Iraq Lessons: What Wall Street Can Learn For Domestic Policy
Senate Democrats' fruitless effort to force a withdrawal of U.S. troops from Iraq this week carries a side lesson for everyone on Wall Street watching other parts of the Washington political agenda. The lesson? From hedge fund taxes to energy legislation to expansion of government-financed health care, it appears that the domestic policy phase of the Bush presidency is pretty well over.
Here's the connection. The Iraq debateshowed once again how partisan politics is overpowering just about every other reflex within the body politic. So even though Republican lawmakers have grown ever more fearful about the fallout from an unpopular war--and senior statesmen such as Pete Domenici and Richard Lugar have broken with the president--there's still no filibuster proof majority in the political center to force a change in direction. When the possibility of one appeared over Iraq, Democratic strategists chose to sharpen lines of distinction with Republicans rather than seek a compromise; most Republicans remain unwilling to defy their president.
That's the story on nearly every issue in this Congress, and will be.
On immigration, most Republican WERE willing to defy the White House. But the result was the same: the center did not hold. It's a smart bet to expect the same result on hedge fund taxation. Even if Democrats line up a filibuster-proof Senate majority on the "Blackstone bill"and "carried interest" issue--which isn't likely--presidential aides are talking veto.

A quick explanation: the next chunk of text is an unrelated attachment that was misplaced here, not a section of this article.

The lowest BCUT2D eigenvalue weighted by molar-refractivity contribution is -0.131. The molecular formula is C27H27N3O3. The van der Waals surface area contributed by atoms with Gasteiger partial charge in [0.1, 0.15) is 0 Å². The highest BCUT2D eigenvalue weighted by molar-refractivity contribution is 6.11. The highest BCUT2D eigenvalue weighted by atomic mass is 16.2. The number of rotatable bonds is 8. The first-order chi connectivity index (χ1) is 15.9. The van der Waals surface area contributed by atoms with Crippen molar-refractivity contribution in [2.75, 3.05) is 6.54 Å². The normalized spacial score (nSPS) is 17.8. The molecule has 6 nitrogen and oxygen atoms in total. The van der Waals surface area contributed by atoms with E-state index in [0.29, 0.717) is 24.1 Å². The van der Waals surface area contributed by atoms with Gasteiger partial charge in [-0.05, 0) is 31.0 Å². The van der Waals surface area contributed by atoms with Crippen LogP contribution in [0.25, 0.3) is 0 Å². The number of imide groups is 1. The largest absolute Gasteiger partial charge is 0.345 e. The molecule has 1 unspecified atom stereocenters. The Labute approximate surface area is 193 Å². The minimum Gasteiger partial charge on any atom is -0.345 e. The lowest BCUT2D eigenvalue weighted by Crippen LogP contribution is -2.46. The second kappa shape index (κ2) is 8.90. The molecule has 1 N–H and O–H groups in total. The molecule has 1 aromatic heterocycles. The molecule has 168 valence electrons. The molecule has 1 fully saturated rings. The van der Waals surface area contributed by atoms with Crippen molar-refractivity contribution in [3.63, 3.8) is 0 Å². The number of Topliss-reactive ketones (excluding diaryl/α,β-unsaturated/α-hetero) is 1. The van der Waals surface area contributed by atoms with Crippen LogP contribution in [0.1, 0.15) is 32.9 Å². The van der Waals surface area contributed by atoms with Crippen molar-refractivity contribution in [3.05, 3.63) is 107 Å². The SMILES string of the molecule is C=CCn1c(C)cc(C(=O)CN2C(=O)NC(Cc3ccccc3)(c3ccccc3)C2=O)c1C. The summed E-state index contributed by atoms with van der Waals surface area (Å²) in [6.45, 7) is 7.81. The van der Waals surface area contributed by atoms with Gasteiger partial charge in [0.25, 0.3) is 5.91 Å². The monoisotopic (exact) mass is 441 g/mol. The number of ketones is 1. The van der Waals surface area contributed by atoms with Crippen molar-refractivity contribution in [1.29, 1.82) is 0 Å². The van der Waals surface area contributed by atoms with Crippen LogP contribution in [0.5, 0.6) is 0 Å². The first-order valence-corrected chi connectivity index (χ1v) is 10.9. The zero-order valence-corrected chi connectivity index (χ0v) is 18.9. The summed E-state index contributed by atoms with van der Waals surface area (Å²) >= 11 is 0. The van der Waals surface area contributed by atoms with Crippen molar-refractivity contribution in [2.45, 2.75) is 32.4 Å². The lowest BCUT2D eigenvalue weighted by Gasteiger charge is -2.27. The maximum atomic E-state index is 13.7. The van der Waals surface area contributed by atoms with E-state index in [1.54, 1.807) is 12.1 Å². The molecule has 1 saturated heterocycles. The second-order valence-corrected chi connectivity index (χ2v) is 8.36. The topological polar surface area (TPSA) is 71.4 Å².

They are talking in the same way on the Democrats' so-called S-Chip legislationto dramatically expand children's health care coverage. A veto would be just fine with Democrats, who would welcome the chance to portray Republicans as cruel to kids in the 2008 campaign.
Now that Republicans have lost control, the White House has discovered the issue of spending restraint. So the threat of vetoes on spending bill--toothless when the president and Republican leaders were relying on pork to protect vulnerable GOP incumbents--now have real meaning since the pork in question is Democratic.
The fate of energy legislation is murkier as Democrats face their own internal divisions over whether to stiffen fuel efficiency requirements on automakers and require utilities to use more "renewable" energy. There's at least some chance that a bill that could clear Congress could also be signed by Bush before he leaves office.
But the lesson of 2007, reinforced this week, remains: Don't count on it.
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